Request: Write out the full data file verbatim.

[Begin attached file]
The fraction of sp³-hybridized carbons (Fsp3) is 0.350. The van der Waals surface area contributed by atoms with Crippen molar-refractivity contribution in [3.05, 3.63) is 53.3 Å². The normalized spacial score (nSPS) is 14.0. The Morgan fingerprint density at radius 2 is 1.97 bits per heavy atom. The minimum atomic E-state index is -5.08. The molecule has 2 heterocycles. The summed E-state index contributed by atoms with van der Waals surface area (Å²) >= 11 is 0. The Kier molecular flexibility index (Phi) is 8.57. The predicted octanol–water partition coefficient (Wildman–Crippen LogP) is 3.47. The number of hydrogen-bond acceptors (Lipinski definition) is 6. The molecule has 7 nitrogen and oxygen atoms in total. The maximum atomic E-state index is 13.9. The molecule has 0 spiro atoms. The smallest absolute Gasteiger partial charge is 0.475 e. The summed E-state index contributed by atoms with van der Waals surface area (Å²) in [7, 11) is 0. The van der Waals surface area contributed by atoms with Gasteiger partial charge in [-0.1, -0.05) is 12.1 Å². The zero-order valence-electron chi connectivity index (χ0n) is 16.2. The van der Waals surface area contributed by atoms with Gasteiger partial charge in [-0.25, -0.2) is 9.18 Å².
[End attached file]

The fraction of sp³-hybridized carbons (Fsp3) is 0.350. The van der Waals surface area contributed by atoms with Crippen molar-refractivity contribution in [3.05, 3.63) is 53.3 Å². The normalized spacial score (nSPS) is 14.0. The Morgan fingerprint density at radius 2 is 1.97 bits per heavy atom. The minimum atomic E-state index is -5.08. The molecule has 2 heterocycles. The summed E-state index contributed by atoms with van der Waals surface area (Å²) >= 11 is 0. The Kier molecular flexibility index (Phi) is 8.57. The predicted octanol–water partition coefficient (Wildman–Crippen LogP) is 3.47. The number of hydrogen-bond acceptors (Lipinski definition) is 6. The molecule has 7 nitrogen and oxygen atoms in total. The maximum atomic E-state index is 13.9. The molecule has 0 spiro atoms. The smallest absolute Gasteiger partial charge is 0.475 e. The summed E-state index contributed by atoms with van der Waals surface area (Å²) in [7, 11) is 0. The van der Waals surface area contributed by atoms with Gasteiger partial charge in [-0.1, -0.05) is 12.1 Å². The zero-order valence-electron chi connectivity index (χ0n) is 16.2. The van der Waals surface area contributed by atoms with Gasteiger partial charge in [-0.25, -0.2) is 9.18 Å².